IN 1940 at the age of 28, Wilhelmina Barns-Graham arrived in St Ives in Cornwall. It was a bold move for a young artist, a recent graduate of Edinburgh College of Art. It was also a sign of Barns-Graham’s determination to find an environment where she could make her own way as an artist.
Her long association with St Ives was important for nurturing her sense of artistic independence and experimentation, but it has done few favours for her later reputation. The tendency to view her as a peripheral member of the St Ives community, a quieter contemporary of the likes of Ben Nicholson and Barbara Hepworth, has meant that her work has not always had the appraisal it deserves in its own right.
In the year of the centenary of her birth, the Barns-Graham Charitable Trust, the major custodian of her artistic legacy, will stage a series of exhibitions around the country of which this is the first (it will arrive in Edinburgh in the autumn). Curated by Lynne Green, the author of a major monograph on Barns-Graham, it makes the case for the importance of Scotland in her work.
Barns-Graham became a student at Edinburgh College of Art in the 1930s, after doing battle both with ill health and with her father’s views on suitable careers for women. It was here that she encountered as tutors artists such as SJ Peploe, William Gillies, William MacTaggart and John Maxwell, figures who would influence her handling of paint, her awareness of colour, and would introduce her to the key figures of European modernism.
By the time she arrived in St Ives, she had had (unusually among the artists residing there) the benefits of a formal training which emphasised the importance of drawing. While the environment and community in St Ives clearly played a part in her artistic formation, this exhibition contends that by the time she arrived in Cornwall, she was already a consummate draughtswoman, an artist with a love of the physicality of paint and a keenly honed sensibility to colour.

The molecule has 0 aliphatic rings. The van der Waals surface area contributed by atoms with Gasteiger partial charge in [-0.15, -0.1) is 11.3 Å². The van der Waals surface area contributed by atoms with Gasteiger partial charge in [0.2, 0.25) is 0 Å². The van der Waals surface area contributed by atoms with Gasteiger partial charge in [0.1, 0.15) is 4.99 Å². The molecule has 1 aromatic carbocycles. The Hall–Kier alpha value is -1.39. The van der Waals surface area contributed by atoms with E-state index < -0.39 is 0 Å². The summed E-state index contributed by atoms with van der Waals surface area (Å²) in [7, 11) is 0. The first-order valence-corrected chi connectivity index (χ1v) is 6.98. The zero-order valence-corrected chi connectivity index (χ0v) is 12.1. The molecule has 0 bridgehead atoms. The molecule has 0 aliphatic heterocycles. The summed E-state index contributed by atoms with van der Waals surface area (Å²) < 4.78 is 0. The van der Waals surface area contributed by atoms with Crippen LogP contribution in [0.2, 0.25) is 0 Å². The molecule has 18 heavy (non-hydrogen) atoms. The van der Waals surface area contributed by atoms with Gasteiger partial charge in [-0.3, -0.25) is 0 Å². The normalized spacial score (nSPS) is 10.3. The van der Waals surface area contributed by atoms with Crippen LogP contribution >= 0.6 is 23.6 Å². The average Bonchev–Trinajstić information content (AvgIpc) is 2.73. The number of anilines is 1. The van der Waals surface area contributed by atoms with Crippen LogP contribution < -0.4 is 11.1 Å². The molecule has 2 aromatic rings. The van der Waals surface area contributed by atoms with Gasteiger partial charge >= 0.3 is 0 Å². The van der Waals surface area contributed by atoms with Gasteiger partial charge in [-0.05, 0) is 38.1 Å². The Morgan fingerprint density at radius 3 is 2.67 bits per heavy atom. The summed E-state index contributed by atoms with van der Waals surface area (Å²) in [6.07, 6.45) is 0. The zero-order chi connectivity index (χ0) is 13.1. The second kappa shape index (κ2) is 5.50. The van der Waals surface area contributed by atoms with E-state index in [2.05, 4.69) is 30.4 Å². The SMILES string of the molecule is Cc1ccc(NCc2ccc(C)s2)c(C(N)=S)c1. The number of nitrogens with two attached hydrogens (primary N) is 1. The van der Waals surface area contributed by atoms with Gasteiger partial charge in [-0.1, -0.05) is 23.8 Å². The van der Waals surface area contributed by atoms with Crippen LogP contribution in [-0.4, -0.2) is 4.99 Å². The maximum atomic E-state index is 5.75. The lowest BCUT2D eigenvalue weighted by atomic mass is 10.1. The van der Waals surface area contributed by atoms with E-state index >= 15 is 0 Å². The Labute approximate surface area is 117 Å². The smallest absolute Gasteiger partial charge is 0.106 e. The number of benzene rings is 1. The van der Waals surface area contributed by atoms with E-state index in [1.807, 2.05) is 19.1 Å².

Her relationship with Scotland continued throughout her long career. Even between 1940 and 1960 when she lived in St Ives, she maintained her Scottish ties. In 1960, she inherited the Balmungo estate near her birthplace in St Andrews from an aunt (it is now run by the Trust as a centre for artists residencies). From then on, she spent her summers in St Ives and her winters in St Andrews. These “twin creative centres” (in Green’s words) shaped the dominant themes in her paintings.
The first part of the exhibition, on the ground floor of the Fleming Collection space, is strictly chronological. The earliest works, such as White Cottage, Carbeth and Still Life, Yellow from her student portfolio in the 1930s, show the clear influence of the Scottish Colourists, as well as a deft awareness of her brushwork. A charcoal study of her father and a pen and ink townscape from 1938 show that the discipline of draughtsmanship was well taught.
All of this informs an early painting of St Ives, done in 1940: the rooftops of the town and snaking harbour wall are superbly captured, the colours soft yet rich, darkening towards the horizon. It is also striking how similar it is to St Andrews, another grey-roofed town perched on the edge of the sea. Yet another St Ives portrait, Sleeping Town, from 1938, shows how far she has come in eight years. The buildings are still recognisable, but this is much more of a mood painting, evening light creating a swath of gold through the middle against which empty boats are outlined. The shapes are becoming more abstract, she is less concerned with depicting, more with evoking. One critic commented that in this picture she had captured the soul of St Ives.